BBQs at Work: The Laws on Barbecues in the Office

BBQ employment laws for work

During the summer months, your employees may wish to ignite a barbecue (BBQ) in the office as a means of slaking their hunger pangs.

As an employer, you may wish to indulge in this practice to not infuriate your employees. Otherwise, you may face bedlam in the office environment.

But what are the employment laws regarding putting another shrimp on the barbie? And how can you ensure your premises don’t burn to the ground? Explore this free guide to determine your fate.

Barbecues at Work and Employment Laws

BBQs in the workplace are governed by The Barbecues at Work Act 1974. To be clear on this matter, the term “barbecue” refers to a:

  • Barbecue
  • BBQ
  • Barbeque
  • Barbie
  • Braai

Remember, a fondue is not a barbecue. It’s essential you don’t make this common case of mistaken identity, as the laws differ wildly under The Fondues at Work Act 1974.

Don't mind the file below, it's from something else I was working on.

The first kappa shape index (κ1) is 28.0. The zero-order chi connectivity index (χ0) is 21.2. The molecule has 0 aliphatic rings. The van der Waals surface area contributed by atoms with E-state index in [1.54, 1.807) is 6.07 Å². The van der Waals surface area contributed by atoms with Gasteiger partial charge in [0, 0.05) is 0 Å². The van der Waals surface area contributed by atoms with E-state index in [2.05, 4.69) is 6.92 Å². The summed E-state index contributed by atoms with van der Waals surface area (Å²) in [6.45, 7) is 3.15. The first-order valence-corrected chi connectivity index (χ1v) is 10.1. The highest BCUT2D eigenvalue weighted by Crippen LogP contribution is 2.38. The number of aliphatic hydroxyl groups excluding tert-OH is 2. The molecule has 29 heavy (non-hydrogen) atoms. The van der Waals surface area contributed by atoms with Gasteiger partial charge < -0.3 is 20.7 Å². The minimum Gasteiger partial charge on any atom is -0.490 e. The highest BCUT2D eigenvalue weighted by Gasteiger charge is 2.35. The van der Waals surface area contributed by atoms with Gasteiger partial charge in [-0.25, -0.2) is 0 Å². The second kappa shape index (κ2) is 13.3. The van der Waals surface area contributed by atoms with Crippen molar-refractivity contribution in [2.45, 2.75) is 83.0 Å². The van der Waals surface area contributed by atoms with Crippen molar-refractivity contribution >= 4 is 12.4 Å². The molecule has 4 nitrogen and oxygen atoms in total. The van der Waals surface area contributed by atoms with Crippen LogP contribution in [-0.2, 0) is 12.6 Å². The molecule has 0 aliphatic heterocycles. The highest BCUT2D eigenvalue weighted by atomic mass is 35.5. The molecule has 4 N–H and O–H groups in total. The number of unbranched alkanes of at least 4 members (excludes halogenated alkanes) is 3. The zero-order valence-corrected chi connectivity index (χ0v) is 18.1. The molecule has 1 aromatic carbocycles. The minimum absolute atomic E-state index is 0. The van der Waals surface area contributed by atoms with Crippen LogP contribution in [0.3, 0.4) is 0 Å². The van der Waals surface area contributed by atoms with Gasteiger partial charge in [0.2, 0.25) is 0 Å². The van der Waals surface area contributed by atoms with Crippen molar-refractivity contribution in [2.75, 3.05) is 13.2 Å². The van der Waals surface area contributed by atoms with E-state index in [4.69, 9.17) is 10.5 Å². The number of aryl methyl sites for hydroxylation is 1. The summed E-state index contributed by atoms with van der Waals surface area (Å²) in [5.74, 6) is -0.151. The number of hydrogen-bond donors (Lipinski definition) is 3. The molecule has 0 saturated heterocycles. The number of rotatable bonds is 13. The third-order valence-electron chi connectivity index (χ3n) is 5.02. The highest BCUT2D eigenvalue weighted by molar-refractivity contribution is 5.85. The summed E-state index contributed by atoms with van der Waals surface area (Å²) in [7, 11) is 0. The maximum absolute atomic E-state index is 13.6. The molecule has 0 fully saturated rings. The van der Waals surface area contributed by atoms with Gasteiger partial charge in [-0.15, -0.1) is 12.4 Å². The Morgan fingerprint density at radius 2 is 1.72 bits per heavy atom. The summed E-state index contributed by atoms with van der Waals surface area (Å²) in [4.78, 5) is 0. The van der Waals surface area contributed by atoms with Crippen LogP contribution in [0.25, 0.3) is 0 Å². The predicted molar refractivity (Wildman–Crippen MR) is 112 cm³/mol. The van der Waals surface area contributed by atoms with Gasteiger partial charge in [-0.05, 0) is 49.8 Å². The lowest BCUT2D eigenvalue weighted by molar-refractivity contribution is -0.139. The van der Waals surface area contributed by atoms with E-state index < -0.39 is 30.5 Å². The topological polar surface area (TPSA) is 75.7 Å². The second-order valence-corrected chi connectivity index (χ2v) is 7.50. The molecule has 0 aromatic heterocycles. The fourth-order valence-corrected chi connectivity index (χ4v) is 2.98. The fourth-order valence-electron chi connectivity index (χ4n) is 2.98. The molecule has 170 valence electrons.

Under The Barbecues at Work Act 1974, it’s legal for your employees to light a barbecue within your office environment. Section 54 (a) on page 245 states:

“Your employees are free to start a barbecue (BBQ) in the office at appropriate times. An appropriate time is deemed as:

a) Whenever it is above 25° Celsius

b) It is summer

c) It is so stiflingly hot only igniting a searing hot barbecue makes sense

Do note, it is important for employees to open at least one window upon starting a barbecue to ensure appropriate ventilation in the office environment.”

You should carefully follow the letter of the law on this matter, as if you fail to open a window the following will happen:

  • Thick plumes of smoke will belch from the barbecue, clogging the office until everyone inside is dead due to asphyxiation

That’s it, really, other than the fire hazard. So, just make sure you have at least one fire extinguisher on hand in the event of a hellish inferno.

BBQ Sauce and your Employees